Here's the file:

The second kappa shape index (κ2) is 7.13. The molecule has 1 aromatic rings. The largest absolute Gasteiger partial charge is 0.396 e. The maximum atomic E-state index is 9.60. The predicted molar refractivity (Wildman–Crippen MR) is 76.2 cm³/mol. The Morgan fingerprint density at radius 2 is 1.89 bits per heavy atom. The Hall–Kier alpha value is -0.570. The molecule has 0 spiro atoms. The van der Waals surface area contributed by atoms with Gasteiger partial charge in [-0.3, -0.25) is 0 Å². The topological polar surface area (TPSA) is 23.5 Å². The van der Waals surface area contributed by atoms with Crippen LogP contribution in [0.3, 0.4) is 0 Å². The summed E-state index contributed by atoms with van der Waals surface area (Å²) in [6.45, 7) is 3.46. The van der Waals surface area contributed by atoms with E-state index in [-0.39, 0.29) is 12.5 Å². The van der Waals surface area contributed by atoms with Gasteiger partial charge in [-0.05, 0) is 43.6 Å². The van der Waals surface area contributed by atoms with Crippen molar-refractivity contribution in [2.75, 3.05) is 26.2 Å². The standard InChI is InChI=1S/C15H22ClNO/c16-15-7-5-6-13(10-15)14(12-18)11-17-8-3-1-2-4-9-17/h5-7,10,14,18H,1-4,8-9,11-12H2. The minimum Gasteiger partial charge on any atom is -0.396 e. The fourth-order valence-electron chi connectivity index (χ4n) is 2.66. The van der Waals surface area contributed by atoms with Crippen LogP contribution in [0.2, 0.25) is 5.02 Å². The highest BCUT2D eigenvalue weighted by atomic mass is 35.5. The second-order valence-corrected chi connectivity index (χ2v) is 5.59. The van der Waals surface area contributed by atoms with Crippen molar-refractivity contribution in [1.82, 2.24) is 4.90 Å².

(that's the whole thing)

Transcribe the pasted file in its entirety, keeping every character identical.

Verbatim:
The second kappa shape index (κ2) is 7.13. The molecule has 1 aromatic rings. The largest absolute Gasteiger partial charge is 0.396 e. The maximum atomic E-state index is 9.60. The predicted molar refractivity (Wildman–Crippen MR) is 76.2 cm³/mol. The Morgan fingerprint density at radius 2 is 1.89 bits per heavy atom. The Hall–Kier alpha value is -0.570. The molecule has 0 spiro atoms. The van der Waals surface area contributed by atoms with Gasteiger partial charge in [-0.3, -0.25) is 0 Å². The topological polar surface area (TPSA) is 23.5 Å². The van der Waals surface area contributed by atoms with Crippen LogP contribution in [0.3, 0.4) is 0 Å². The summed E-state index contributed by atoms with van der Waals surface area (Å²) in [6.45, 7) is 3.46. The van der Waals surface area contributed by atoms with E-state index in [-0.39, 0.29) is 12.5 Å². The van der Waals surface area contributed by atoms with Gasteiger partial charge in [-0.05, 0) is 43.6 Å². The van der Waals surface area contributed by atoms with Crippen molar-refractivity contribution in [2.75, 3.05) is 26.2 Å². The standard InChI is InChI=1S/C15H22ClNO/c16-15-7-5-6-13(10-15)14(12-18)11-17-8-3-1-2-4-9-17/h5-7,10,14,18H,1-4,8-9,11-12H2. The minimum Gasteiger partial charge on any atom is -0.396 e. The fourth-order valence-electron chi connectivity index (χ4n) is 2.66. The van der Waals surface area contributed by atoms with Crippen LogP contribution in [0.2, 0.25) is 5.02 Å². The highest BCUT2D eigenvalue weighted by atomic mass is 35.5. The second-order valence-corrected chi connectivity index (χ2v) is 5.59. The van der Waals surface area contributed by atoms with Crippen molar-refractivity contribution in [1.82, 2.24) is 4.90 Å².